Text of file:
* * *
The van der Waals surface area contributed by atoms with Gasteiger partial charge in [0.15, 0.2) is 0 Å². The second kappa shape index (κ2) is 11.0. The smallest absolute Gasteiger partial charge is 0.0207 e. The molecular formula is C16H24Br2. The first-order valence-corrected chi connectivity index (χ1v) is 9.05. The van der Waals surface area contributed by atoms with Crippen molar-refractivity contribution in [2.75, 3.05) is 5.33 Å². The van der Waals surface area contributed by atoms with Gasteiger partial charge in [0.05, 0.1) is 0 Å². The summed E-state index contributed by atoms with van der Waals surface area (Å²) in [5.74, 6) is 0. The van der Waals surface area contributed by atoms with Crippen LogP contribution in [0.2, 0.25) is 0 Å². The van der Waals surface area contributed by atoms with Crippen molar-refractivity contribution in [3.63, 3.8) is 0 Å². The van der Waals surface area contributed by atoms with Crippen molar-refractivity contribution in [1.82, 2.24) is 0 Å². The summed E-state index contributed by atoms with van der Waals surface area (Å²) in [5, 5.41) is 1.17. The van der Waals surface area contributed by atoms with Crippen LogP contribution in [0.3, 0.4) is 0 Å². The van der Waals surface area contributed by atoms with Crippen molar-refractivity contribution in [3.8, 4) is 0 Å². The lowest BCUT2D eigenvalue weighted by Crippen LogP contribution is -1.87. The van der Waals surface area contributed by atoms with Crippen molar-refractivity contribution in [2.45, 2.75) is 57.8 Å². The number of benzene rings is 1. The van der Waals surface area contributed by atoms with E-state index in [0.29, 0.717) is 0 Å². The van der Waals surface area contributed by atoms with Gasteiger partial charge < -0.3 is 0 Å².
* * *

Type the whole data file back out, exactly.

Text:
The van der Waals surface area contributed by atoms with Gasteiger partial charge in [0.15, 0.2) is 0 Å². The second kappa shape index (κ2) is 11.0. The smallest absolute Gasteiger partial charge is 0.0207 e. The molecular formula is C16H24Br2. The first-order valence-corrected chi connectivity index (χ1v) is 9.05. The van der Waals surface area contributed by atoms with Crippen molar-refractivity contribution in [2.75, 3.05) is 5.33 Å². The van der Waals surface area contributed by atoms with Gasteiger partial charge in [0.05, 0.1) is 0 Å². The summed E-state index contributed by atoms with van der Waals surface area (Å²) in [5.74, 6) is 0. The van der Waals surface area contributed by atoms with Crippen LogP contribution in [0.2, 0.25) is 0 Å². The van der Waals surface area contributed by atoms with Crippen molar-refractivity contribution in [3.63, 3.8) is 0 Å². The van der Waals surface area contributed by atoms with Crippen molar-refractivity contribution in [1.82, 2.24) is 0 Å². The summed E-state index contributed by atoms with van der Waals surface area (Å²) in [5, 5.41) is 1.17. The van der Waals surface area contributed by atoms with Crippen LogP contribution in [0.3, 0.4) is 0 Å². The van der Waals surface area contributed by atoms with Crippen molar-refractivity contribution in [3.8, 4) is 0 Å². The lowest BCUT2D eigenvalue weighted by Crippen LogP contribution is -1.87. The van der Waals surface area contributed by atoms with Crippen molar-refractivity contribution in [2.45, 2.75) is 57.8 Å². The number of benzene rings is 1. The van der Waals surface area contributed by atoms with E-state index in [0.29, 0.717) is 0 Å². The van der Waals surface area contributed by atoms with Gasteiger partial charge < -0.3 is 0 Å².